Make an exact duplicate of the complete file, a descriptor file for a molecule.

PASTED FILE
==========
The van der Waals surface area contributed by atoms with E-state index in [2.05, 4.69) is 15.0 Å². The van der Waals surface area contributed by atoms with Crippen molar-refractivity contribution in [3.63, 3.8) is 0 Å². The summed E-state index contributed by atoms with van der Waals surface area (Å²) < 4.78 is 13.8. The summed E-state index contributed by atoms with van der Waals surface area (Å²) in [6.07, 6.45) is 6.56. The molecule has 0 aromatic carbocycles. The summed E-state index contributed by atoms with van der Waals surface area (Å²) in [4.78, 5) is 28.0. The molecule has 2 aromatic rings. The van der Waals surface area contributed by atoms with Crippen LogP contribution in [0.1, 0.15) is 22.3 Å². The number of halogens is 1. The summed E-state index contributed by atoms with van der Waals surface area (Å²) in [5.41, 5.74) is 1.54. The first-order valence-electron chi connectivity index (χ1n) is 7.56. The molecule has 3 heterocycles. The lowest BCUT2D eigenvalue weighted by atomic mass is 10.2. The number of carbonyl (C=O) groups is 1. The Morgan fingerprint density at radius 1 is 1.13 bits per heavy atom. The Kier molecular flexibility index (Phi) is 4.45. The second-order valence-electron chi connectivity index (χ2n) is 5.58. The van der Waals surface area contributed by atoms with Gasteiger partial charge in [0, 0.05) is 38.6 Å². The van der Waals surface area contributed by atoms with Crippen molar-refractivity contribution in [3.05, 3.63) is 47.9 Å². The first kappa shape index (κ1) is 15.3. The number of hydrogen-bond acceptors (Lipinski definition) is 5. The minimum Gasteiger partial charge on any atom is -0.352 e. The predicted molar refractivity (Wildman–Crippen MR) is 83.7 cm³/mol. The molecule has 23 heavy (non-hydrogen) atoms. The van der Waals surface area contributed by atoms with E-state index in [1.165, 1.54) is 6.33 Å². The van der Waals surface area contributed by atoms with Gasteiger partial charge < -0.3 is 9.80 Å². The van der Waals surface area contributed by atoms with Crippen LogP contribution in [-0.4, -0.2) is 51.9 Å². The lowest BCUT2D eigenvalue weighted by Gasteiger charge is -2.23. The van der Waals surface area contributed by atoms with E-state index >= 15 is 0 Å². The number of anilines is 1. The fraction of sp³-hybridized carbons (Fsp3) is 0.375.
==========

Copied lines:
The van der Waals surface area contributed by atoms with E-state index in [2.05, 4.69) is 15.0 Å². The van der Waals surface area contributed by atoms with Crippen molar-refractivity contribution in [3.63, 3.8) is 0 Å². The summed E-state index contributed by atoms with van der Waals surface area (Å²) < 4.78 is 13.8. The summed E-state index contributed by atoms with van der Waals surface area (Å²) in [6.07, 6.45) is 6.56. The molecule has 0 aromatic carbocycles. The summed E-state index contributed by atoms with van der Waals surface area (Å²) in [4.78, 5) is 28.0. The molecule has 2 aromatic rings. The van der Waals surface area contributed by atoms with Crippen LogP contribution in [0.1, 0.15) is 22.3 Å². The number of halogens is 1. The summed E-state index contributed by atoms with van der Waals surface area (Å²) in [5.41, 5.74) is 1.54. The first-order valence-electron chi connectivity index (χ1n) is 7.56. The molecule has 3 heterocycles. The lowest BCUT2D eigenvalue weighted by atomic mass is 10.2. The number of carbonyl (C=O) groups is 1. The Morgan fingerprint density at radius 1 is 1.13 bits per heavy atom. The Kier molecular flexibility index (Phi) is 4.45. The second-order valence-electron chi connectivity index (χ2n) is 5.58. The van der Waals surface area contributed by atoms with Gasteiger partial charge in [0, 0.05) is 38.6 Å². The van der Waals surface area contributed by atoms with Crippen molar-refractivity contribution in [3.05, 3.63) is 47.9 Å². The first kappa shape index (κ1) is 15.3. The number of hydrogen-bond acceptors (Lipinski definition) is 5. The minimum Gasteiger partial charge on any atom is -0.352 e. The predicted molar refractivity (Wildman–Crippen MR) is 83.7 cm³/mol. The molecule has 23 heavy (non-hydrogen) atoms. The van der Waals surface area contributed by atoms with E-state index in [1.165, 1.54) is 6.33 Å². The van der Waals surface area contributed by atoms with Gasteiger partial charge < -0.3 is 9.80 Å². The van der Waals surface area contributed by atoms with Crippen LogP contribution in [-0.4, -0.2) is 51.9 Å². The lowest BCUT2D eigenvalue weighted by Gasteiger charge is -2.23. The van der Waals surface area contributed by atoms with E-state index >= 15 is 0 Å². The number of anilines is 1. The fraction of sp³-hybridized carbons (Fsp3) is 0.375.